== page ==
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The Grapes of Wrath (Centennial Edition) by John Steinbeck – An Eye Opening Classic

September 24, 2011
The Grapes of Wrath (Centennial Edition) by John Steinbeck

Forced from their home, the Joad family is lured to California to find work; instead they find disillusionment, exploitation, and hunger.

Dont Understand Why This Book Gets A Bad Reputation
California, 1939: The works of the roots of the vines, of the trees, must be destroyed to keep up the price . . . oranges dumped . . . The people come for miles to take the fruit, but this could not be. How would they buy oranges at twenty cents a dozen if they could drive out and pick them up? And men with hoses squirt kerosene on the oranges . . .
There is a failure here that topples all our success. The fertile earth, the straight tree rows, the sturdy trunks, and the ripe fruit. And children dying of pellagra must die because a profit cannot be taken from an orange. And coroners must fill in the certificates–died of malnutrition–because the food must rot, must be forced to rot.

This is a brilliant and penetrating engagement of Americas and Californias cultural history, that will remain an important work as long as humans are willing to examine what it is to be human.

Seventy years later, it is too easy for comfortable Americans to believe that Steinbecks earthy and troubled scenes of people struggling to live are now removed from our present concerns. Displaced migrants for whom dignity or health is beyond reach, desperate to find enough work to feed their familial children, aged, sick and dying, being beaten and shot and driven from impoverished tent camps–we are _not_ seventy years removed. Present realities are actually worse. Trickle-down economics trickles stay closer to the wealthy than ever before. 2.7 billion people live on less than $2/day. 1.1 billion live on less than $1/day. These are 2001s numbers, and its not gotten better. The economic causes are global, and the people spraying kerosene on the systemic waste of food (borrowing from Steinbecks account above), are Americas largest agricultural conglomerations subsidized by comfortably disinterested Americans. US farm subsidies, instituted during the depression years to support Americas family farms, are now flowing into megacorporations, providing permission, power, and position to adjust food prices to their advantage. The lions share of todays agricultural subsidies is really taxpayer funded `corporate welfare. Dont expect your legislative representative to admit to this anytime soon, let alone try to grapple with it. And the reach is global. The would-be small family farmer in sub-Saharan Africa has no hope of competing with giant US food producers, brokers, and market fixers. Without any real hope for a domestic agricultural sector (excepting crops that can profitably be shipped to wealthier nations), these cultures have no light at the end of the tunnel. The tunnel has collapsed.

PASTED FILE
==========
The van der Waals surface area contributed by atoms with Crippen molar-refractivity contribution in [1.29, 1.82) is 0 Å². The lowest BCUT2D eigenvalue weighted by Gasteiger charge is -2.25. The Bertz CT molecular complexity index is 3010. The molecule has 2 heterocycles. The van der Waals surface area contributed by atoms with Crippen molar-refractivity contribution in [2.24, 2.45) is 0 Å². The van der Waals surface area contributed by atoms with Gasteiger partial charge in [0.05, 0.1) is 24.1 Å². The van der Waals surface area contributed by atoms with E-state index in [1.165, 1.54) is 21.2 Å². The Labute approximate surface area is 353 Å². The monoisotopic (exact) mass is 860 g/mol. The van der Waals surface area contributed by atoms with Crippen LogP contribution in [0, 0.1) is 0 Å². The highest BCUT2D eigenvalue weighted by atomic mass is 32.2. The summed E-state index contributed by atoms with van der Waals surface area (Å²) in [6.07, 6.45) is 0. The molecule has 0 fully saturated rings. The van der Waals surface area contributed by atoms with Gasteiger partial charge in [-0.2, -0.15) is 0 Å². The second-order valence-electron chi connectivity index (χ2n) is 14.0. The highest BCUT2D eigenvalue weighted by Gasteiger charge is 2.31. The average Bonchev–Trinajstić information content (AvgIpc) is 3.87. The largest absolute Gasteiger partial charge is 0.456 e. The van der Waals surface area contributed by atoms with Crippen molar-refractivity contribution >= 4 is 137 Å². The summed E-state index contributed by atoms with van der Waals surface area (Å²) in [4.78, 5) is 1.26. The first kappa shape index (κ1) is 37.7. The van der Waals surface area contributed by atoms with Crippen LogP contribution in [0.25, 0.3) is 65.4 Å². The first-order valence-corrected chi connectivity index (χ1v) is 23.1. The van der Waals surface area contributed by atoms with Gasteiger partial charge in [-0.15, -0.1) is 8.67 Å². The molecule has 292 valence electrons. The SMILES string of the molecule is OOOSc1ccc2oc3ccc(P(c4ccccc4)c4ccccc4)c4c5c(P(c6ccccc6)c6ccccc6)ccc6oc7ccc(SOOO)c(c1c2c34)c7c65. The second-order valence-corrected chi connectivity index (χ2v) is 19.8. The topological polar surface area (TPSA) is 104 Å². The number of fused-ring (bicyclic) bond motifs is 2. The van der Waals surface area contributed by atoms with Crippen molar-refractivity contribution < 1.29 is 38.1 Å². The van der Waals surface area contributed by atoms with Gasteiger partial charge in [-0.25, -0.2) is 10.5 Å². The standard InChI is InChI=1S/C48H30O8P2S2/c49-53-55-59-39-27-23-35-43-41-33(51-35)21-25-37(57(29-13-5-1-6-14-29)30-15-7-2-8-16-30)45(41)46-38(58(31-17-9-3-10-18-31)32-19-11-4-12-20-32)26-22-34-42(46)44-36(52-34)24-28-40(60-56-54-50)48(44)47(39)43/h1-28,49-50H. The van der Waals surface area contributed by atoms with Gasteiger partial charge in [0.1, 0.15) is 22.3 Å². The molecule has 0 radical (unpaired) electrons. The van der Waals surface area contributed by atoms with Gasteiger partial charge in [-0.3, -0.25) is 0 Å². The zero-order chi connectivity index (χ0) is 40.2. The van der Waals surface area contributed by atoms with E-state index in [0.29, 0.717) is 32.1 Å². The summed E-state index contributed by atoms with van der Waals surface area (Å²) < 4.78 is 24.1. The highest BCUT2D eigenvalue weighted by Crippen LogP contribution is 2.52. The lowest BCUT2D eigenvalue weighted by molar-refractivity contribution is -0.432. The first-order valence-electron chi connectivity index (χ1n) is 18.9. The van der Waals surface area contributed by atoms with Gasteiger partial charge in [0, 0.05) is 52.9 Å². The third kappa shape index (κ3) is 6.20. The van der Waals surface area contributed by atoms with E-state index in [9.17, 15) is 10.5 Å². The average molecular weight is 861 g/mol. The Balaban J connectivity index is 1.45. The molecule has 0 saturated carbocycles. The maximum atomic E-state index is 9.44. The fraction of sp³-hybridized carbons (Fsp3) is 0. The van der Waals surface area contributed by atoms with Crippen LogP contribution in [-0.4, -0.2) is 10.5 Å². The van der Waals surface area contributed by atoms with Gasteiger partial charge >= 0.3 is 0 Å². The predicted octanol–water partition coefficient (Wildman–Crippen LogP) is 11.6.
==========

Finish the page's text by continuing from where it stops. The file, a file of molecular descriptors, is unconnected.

No, expect instead that your representative is busy making sure you can buy more assault weapons, and more armor piercing ammunition too. Perhaps chumming with lobbyists for the afore mentioned market-fixers, or piously blustering about someone elses sexuality. Expect also for this representative to tell us what a benevolent people we noble Americans are. He may even interject some lovely sounding numbers in this regard. Question these numbers honestly. What percentage of a given program is for the salaries of American `consultants? What percentage of our GNP is this generosity as compared to the percent GNP contributions of the other nations of the wealthy west? Are wealthy and/or complacent Americans the people `spraying kerosene on the food that could feed the hungry? This is a very expansive issue, and perhaps I digress just a bit.

Steinbeck was a wonderful writer, subversive in the eyes of the cultural status quo. We need another Steinbeck, of sorts. We could use many of them. This same basic storyline is painfully intimate in the lives of hundreds of millions today, but the scale is much larger and the distance and differentiation between the malnourished migrant and the wealthy lords of lands and foods has grown dramatically.

Tom stepped clear of the ditch and wiped the sweat out of his eyes. You hear what that paper said `bout agitators up north a Bakersfiel?
Sure, said Wilkie. They do that all a time.
Well, I was there. They wasnt no agitators. What they call reds. What the hell is these reds anyways?
Timothy scraped a little hill level in the bottom of the ditch. The sun made his white bristle beard shine. Theys a lot a fellas wanta know what reds is. He laughed. One of our boys foun out. He patted the piled earth gently with his shovel. Fella named Hines–got bout thirty thousan acres, peaches and grapes–got a cannery an a winery. Well, hes all a time talkin about them goddamn reds. Goddamn reds is drivin the country to ruin, he says, an We got to drive these here red bastards out. Well, they were a young fella jus come out west here, an hes listenin one day. He kinda scratched his head an he says, Mr. Hines, I aint been here long. What is these goddamn reds? Well, sir, Hines says, A red is any son-of-a-bitch that wants thirty cents an hour when were payin twenty-five! Well, this young fella he thinks about her, an he scratches his head, an he says, Well, Jesus, Mr. Hines. I aint a son-of-a-bitch, but if thats what a red is–why, I want thirty cents an hour. Everbody does. Hell, Mr. Hines, were all reds. Timothy drove his shovel along the ditch bottom, and the solid earth shone where the shovel cut it.
Tom laughed. Me too, I guess. . . .
In line, the three men worked, and the ditch inched along, and the sun shone hotly down . . .

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The Grapes of Wrath (Centennial Edition) by John Steinbeck


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